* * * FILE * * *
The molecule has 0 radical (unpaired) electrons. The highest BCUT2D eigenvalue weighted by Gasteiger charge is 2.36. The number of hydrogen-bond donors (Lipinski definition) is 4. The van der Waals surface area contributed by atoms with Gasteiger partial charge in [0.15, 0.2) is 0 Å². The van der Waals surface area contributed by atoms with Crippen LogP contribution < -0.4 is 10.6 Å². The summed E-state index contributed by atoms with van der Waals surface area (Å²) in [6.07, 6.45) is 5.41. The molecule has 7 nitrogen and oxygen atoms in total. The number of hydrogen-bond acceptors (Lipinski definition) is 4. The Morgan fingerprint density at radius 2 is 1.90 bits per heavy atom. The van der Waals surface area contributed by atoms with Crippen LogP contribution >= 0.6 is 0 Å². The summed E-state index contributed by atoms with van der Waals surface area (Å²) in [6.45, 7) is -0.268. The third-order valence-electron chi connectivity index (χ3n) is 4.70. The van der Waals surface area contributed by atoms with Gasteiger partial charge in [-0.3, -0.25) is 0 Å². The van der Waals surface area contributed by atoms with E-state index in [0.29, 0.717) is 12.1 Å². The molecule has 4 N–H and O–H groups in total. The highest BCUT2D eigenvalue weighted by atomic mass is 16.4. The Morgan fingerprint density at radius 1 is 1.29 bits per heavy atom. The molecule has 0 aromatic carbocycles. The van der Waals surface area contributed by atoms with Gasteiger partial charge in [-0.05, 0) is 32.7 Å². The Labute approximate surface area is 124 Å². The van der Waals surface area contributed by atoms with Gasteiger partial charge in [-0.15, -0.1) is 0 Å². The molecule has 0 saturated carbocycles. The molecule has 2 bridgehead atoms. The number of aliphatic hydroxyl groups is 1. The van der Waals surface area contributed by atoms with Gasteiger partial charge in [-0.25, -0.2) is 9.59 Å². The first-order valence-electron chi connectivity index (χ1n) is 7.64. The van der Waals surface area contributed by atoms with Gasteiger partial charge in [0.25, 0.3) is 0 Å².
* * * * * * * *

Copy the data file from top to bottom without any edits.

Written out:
The molecule has 0 radical (unpaired) electrons. The highest BCUT2D eigenvalue weighted by Gasteiger charge is 2.36. The number of hydrogen-bond donors (Lipinski definition) is 4. The van der Waals surface area contributed by atoms with Gasteiger partial charge in [0.15, 0.2) is 0 Å². The van der Waals surface area contributed by atoms with Crippen LogP contribution < -0.4 is 10.6 Å². The summed E-state index contributed by atoms with van der Waals surface area (Å²) in [6.07, 6.45) is 5.41. The molecule has 7 nitrogen and oxygen atoms in total. The number of hydrogen-bond acceptors (Lipinski definition) is 4. The Morgan fingerprint density at radius 2 is 1.90 bits per heavy atom. The van der Waals surface area contributed by atoms with Crippen LogP contribution >= 0.6 is 0 Å². The summed E-state index contributed by atoms with van der Waals surface area (Å²) in [6.45, 7) is -0.268. The third-order valence-electron chi connectivity index (χ3n) is 4.70. The van der Waals surface area contributed by atoms with Gasteiger partial charge in [-0.3, -0.25) is 0 Å². The van der Waals surface area contributed by atoms with E-state index in [0.29, 0.717) is 12.1 Å². The molecule has 4 N–H and O–H groups in total. The highest BCUT2D eigenvalue weighted by atomic mass is 16.4. The Morgan fingerprint density at radius 1 is 1.29 bits per heavy atom. The molecule has 0 aromatic carbocycles. The van der Waals surface area contributed by atoms with Gasteiger partial charge in [-0.05, 0) is 32.7 Å². The Labute approximate surface area is 124 Å². The van der Waals surface area contributed by atoms with Gasteiger partial charge in [-0.15, -0.1) is 0 Å². The molecule has 0 saturated carbocycles. The molecule has 2 bridgehead atoms. The number of aliphatic hydroxyl groups is 1. The van der Waals surface area contributed by atoms with Gasteiger partial charge in [-0.25, -0.2) is 9.59 Å². The first-order valence-electron chi connectivity index (χ1n) is 7.64. The van der Waals surface area contributed by atoms with Gasteiger partial charge in [0.25, 0.3) is 0 Å².